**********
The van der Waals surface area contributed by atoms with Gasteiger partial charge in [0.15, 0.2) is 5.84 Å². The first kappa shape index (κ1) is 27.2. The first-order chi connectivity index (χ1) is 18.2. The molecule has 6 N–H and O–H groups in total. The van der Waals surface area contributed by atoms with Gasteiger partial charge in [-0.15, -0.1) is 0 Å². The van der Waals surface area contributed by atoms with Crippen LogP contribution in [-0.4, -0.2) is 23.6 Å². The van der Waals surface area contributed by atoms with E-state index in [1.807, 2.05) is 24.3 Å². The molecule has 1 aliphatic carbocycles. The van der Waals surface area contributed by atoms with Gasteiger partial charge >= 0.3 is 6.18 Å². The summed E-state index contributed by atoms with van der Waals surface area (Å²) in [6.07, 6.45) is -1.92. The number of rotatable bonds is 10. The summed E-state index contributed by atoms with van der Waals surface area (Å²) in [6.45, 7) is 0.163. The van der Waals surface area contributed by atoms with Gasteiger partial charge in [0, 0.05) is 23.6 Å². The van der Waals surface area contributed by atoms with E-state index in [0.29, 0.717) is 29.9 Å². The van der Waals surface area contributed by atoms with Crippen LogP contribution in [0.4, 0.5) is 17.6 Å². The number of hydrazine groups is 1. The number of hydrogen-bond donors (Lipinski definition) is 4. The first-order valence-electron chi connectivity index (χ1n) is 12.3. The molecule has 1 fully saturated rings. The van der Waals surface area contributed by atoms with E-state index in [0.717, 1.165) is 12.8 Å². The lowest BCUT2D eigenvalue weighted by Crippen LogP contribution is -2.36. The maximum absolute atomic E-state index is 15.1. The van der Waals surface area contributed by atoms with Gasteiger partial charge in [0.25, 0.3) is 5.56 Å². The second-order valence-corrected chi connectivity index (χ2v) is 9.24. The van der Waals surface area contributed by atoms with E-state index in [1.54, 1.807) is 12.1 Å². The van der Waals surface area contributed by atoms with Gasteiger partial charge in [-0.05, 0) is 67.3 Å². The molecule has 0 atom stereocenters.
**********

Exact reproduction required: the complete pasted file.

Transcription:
The van der Waals surface area contributed by atoms with Gasteiger partial charge in [0.15, 0.2) is 5.84 Å². The first kappa shape index (κ1) is 27.2. The first-order chi connectivity index (χ1) is 18.2. The molecule has 6 N–H and O–H groups in total. The van der Waals surface area contributed by atoms with Gasteiger partial charge in [-0.15, -0.1) is 0 Å². The van der Waals surface area contributed by atoms with Crippen LogP contribution in [-0.4, -0.2) is 23.6 Å². The van der Waals surface area contributed by atoms with E-state index in [1.807, 2.05) is 24.3 Å². The molecule has 1 aliphatic carbocycles. The van der Waals surface area contributed by atoms with Gasteiger partial charge >= 0.3 is 6.18 Å². The summed E-state index contributed by atoms with van der Waals surface area (Å²) in [6.07, 6.45) is -1.92. The number of rotatable bonds is 10. The summed E-state index contributed by atoms with van der Waals surface area (Å²) in [6.45, 7) is 0.163. The van der Waals surface area contributed by atoms with Gasteiger partial charge in [0, 0.05) is 23.6 Å². The van der Waals surface area contributed by atoms with E-state index in [0.29, 0.717) is 29.9 Å². The van der Waals surface area contributed by atoms with Crippen LogP contribution in [0.4, 0.5) is 17.6 Å². The number of hydrazine groups is 1. The number of hydrogen-bond donors (Lipinski definition) is 4. The first-order valence-electron chi connectivity index (χ1n) is 12.3. The molecule has 1 fully saturated rings. The van der Waals surface area contributed by atoms with E-state index in [0.717, 1.165) is 12.8 Å². The lowest BCUT2D eigenvalue weighted by Crippen LogP contribution is -2.36. The maximum absolute atomic E-state index is 15.1. The van der Waals surface area contributed by atoms with Gasteiger partial charge in [0.25, 0.3) is 5.56 Å². The second-order valence-corrected chi connectivity index (χ2v) is 9.24. The van der Waals surface area contributed by atoms with E-state index in [1.54, 1.807) is 12.1 Å². The van der Waals surface area contributed by atoms with Gasteiger partial charge in [-0.05, 0) is 67.3 Å². The molecule has 0 atom stereocenters.